Nature lovers walk the tree talk, spread awareness
It’s Sunday morning and a group of 30 Mumbaiites are walking through Sanjay Gandhi National Park as their trail leader names and describes each tree they pass. Prachi Pinglay reports.mumbai Updated: May 31, 2011 01:13 IST
It’s Sunday morning and a group of 30 Mumbaiites are walking through Sanjay Gandhi National Park as their trail leader names and describes each tree they pass.
A year ago, this group was considerably smaller — about 15 to 20 people would turn up each week.
But as steel-and-glass high-rises and infrastructure projects gobble up Mumbai’s already diminished tree cover, its citizens are lining up for lessons in tree appreciation.
Some just want to spend a few hours outside the concrete jungle, others are eager to learn more so they can help protect the green cover in their areas.
“I always loved plants, but because of these trails I feel I now know the trees of Mumbai,” says Nandini Rane, 58, who runs a textile-design workshop and has attended two Mumbai university trails. “Now, whenever I’m driving around the city, I look out and I can identify the lovely trees.”
These weekend trails are organised by environmental organisations such as the Bombay Natural History Society and Maharashtra Nature Park, and by independent nature lovers who have also seen participation rise by 25% to 100% over the past three years.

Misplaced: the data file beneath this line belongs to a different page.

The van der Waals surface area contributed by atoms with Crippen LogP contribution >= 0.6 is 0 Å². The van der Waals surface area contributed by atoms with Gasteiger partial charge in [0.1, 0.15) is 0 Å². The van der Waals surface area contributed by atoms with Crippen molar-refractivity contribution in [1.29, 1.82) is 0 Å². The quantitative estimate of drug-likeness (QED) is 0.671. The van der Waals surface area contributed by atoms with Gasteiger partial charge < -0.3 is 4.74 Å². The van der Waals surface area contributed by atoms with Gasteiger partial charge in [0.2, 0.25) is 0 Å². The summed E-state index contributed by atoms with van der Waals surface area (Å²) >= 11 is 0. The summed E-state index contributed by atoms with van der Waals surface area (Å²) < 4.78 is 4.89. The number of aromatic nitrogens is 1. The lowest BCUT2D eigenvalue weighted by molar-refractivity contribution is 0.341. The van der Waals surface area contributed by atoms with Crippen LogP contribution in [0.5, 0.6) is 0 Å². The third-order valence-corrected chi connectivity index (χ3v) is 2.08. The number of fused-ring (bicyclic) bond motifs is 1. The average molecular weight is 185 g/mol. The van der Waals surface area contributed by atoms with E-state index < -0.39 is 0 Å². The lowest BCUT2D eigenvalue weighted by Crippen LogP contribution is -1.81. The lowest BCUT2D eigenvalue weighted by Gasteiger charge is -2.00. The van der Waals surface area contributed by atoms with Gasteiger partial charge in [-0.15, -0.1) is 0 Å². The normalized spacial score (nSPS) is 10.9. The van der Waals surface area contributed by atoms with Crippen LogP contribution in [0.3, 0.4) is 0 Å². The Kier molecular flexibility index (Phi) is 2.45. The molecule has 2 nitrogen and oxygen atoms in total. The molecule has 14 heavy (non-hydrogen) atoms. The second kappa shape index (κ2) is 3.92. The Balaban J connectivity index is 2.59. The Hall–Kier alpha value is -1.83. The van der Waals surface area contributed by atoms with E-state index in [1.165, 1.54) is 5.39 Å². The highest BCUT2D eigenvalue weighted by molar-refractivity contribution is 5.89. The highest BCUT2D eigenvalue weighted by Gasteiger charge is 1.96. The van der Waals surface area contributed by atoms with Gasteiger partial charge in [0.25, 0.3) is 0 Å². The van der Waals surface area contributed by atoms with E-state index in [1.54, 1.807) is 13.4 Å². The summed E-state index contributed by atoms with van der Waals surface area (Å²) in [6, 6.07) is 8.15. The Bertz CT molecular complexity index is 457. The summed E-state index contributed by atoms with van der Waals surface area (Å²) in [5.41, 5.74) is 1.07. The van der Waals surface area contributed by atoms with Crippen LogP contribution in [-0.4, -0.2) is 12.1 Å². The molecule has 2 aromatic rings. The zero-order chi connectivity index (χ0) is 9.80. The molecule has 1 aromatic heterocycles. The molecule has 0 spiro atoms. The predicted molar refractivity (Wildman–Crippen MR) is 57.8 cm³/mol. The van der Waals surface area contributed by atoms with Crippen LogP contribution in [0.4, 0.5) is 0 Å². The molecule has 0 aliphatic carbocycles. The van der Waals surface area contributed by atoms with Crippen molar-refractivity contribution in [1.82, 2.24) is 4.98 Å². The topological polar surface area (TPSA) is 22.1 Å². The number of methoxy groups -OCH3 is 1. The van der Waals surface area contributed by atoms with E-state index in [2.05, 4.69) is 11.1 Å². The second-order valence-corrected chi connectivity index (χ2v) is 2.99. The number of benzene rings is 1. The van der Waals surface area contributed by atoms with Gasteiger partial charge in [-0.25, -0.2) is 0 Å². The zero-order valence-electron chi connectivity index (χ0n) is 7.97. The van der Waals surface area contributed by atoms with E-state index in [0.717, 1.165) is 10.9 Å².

“We started this initiative because we are passionate about nature,” says Satwiki Sarkar-Nair, a software engineer who conducts weekend walks in Chembur, Dadar and Malabar Hill with her friend Lahar Mehta Sthalekar, an architect. “We started with one short walk in Chembur. With the response growing, we now conduct walks in other parts of the city too.”
University of Mumbai, meanwhile, has seen enrollment in its day-long tree appreciation course rise from 1,000 in 2008 to 1,400 last year.
These monsoon sessions have a botanical expert walking with the students, offering detailed academic information on the flora, mainly at Sanjay Gandhi National Park, the Byculla botanical gardens and the university’s Fort campus.
Similarly, at Mahim’s Maharashtra Nature Park, the number of takers for the four-hour tree walks has risen from 3,359 in 2008-09 to 8,380 in 2010-11.
Apart from helping Mumbaiites learn to care better for their plants, these walks and courses create awareness about conservation, says Dr Nilesh Baxi, former member of the Tree Authority, a Brihanmumbai Municipal Corporation-appointed panel that monitors the felling of trees.
“Some of them register police complaints and call in complaints about illegal tree felling, others file public interest litigations when they come across illegal cutting, pruning or destruction of greenery.
They also participate in protest marches to save greenery and spread awareness.”
For filmmaker Arwa Mamaji, 30, a day-long trail at Malabar Hill’s Kamala Nehru Park was an eye-opener. “We travel out of Mumbai for treks, but it is important to know the flora and fauna of your own city too,” she says. “We must learn to take our environment more seriously.”